Majora Carter

Majora Carter is the Editor and Senior Producer, GROUNDTRUTH, Groundswell’s media platform that highlights local changemakers leading reparative projects poised to transform the country.  

Majora has led her own real estate development and urban revitalization consulting company since 2008, which focused on talent-retention strategies in community and corporate settings. Her clients have ranged from municipalities and NGOs to professional trade groups, large corporations, and federal agencies. She founded Sustainable South Bronx in 2001. Under Majora’s leadership, the organization secured the passage of New York City's Green Roof Tax Abatement, launched one of the nation's first and most successful green-collar job training and placement systems, and changed the national discourse on the relationship between environmental equality and economic development. Along the way, she produced and hosted the Peabody Award-winning public radio series, “The Promised Land,” which highlighted leaders of color in environmental and economic projects across the US.   

She is a board member of Solar 1 and has previously served on the boards of USGBC, The Wilderness Society, Andrew Goodman Foundation, and Ceres. Her 2006 TEDtalk, Greening the Ghetto, was one of six to launch to the world.  She is a MacArthur Fellow, and recipient of 7 honorary PhDs, along with accolades from organizations as varied as the Center for American Progress, Goldman Sachs, News Corp, NRDC, The Eleanor Roosevelt Society, and many others. She is quoted on the walls of the Smithsonian Museum of  African American History and Culture: "Nobody should have to move out of their neighborhood to live in a better one," which is also the subtitle of her book, Reclaiming Your Community, available in February 2022.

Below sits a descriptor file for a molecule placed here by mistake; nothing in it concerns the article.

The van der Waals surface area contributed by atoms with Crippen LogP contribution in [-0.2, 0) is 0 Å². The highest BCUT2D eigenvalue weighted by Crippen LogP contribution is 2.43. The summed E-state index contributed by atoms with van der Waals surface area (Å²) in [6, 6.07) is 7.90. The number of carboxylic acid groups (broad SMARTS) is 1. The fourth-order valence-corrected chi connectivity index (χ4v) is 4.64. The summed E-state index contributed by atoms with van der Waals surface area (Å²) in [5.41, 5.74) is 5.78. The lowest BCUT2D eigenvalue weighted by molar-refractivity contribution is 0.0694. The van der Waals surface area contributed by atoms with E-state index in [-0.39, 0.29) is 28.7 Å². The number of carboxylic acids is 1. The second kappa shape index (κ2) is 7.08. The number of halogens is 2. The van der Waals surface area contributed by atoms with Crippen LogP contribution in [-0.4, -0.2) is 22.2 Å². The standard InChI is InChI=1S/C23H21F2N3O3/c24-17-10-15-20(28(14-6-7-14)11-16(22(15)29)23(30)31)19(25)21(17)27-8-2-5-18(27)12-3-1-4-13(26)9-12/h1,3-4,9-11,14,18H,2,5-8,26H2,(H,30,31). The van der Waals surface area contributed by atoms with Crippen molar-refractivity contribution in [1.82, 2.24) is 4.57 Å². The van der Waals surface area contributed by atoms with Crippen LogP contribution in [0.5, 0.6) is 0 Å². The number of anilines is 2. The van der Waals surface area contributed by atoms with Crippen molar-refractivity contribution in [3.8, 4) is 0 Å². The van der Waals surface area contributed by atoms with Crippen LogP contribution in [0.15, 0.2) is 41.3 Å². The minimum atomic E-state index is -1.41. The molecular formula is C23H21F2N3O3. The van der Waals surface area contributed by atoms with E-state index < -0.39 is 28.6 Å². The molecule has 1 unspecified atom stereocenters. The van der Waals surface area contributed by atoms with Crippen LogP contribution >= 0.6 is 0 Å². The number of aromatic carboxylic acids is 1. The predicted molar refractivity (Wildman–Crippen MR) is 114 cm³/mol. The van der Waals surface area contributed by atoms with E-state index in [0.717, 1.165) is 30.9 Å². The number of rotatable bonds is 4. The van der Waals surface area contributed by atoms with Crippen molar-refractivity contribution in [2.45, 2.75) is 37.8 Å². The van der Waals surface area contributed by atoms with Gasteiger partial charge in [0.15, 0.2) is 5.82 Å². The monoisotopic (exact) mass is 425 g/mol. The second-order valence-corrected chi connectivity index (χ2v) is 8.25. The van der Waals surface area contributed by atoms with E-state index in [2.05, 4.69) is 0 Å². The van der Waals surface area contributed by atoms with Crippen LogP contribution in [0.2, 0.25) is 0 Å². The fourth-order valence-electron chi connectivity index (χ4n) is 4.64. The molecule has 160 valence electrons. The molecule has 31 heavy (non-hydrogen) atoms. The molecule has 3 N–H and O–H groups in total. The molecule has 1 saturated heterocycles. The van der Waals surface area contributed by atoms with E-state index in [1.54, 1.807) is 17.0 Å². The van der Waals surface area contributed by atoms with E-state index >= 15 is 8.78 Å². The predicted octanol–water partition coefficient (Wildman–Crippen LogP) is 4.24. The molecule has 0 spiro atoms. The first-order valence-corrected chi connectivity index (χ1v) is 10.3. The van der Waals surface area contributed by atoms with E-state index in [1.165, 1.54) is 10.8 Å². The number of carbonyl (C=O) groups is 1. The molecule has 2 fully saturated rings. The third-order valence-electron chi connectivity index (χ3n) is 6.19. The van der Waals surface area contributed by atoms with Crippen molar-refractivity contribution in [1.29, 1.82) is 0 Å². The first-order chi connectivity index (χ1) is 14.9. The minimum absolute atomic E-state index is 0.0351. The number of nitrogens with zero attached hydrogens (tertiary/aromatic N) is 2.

She lives in the South Bronx community where she was born and raised and is also the proud owner of The Boogie Down Grind, a curated cafe experience that celebrates Hip Hop culture and community roots.

4 Articles

  • The Living History of Frank and Audrey Peterman
    Frank and Audrey Peterman seem to waltz through life in ways that bring more and more people along, wherever they go. Frank is a fountain of wisdom and makes it easy to pay attention to him because of his halo-like white afro and the dulcet DJ tones in his voice. Audrey has the legs and energy of Tina Turner and a heart so expansive that when she calls you "Darling! My love!" you know she means it!
  • Honoring the Living History of Tracy Gray
    The expression “It’s not rocket science” is used to say something is not complicated, but most people saying it are not rocket scientists, so how would we really know? Tracy Gray went from being an actual rocket scientist to a rock band manager with an interest in emerging technologies — and all of those experiences led to her current work leading a fund that invests in diverse founders with manufacturing companies, including clean-tech. I’ll listen to her anytime!
  • Honoring the Living History of John Francis
    It’s not often that being silent can amplify your voice. Everything we think we know about being “heard” involves talking. One Black environmentalist took a different approach, and by listening to his own inner voice, a revelation came to him. I’m talking about John Francis, aka The Planet Walker.
  • Black History Month
    Black History Month is an occasion we celebrate with joy each year, and while February is its official month, the excellence of Black leaders is something that we should honor year-round. This month we are sitting down with leaders who are working to build a more just and equitable world for all of us through innovative environmental justice efforts stretching across the country, with impacts to be felt for generations to come.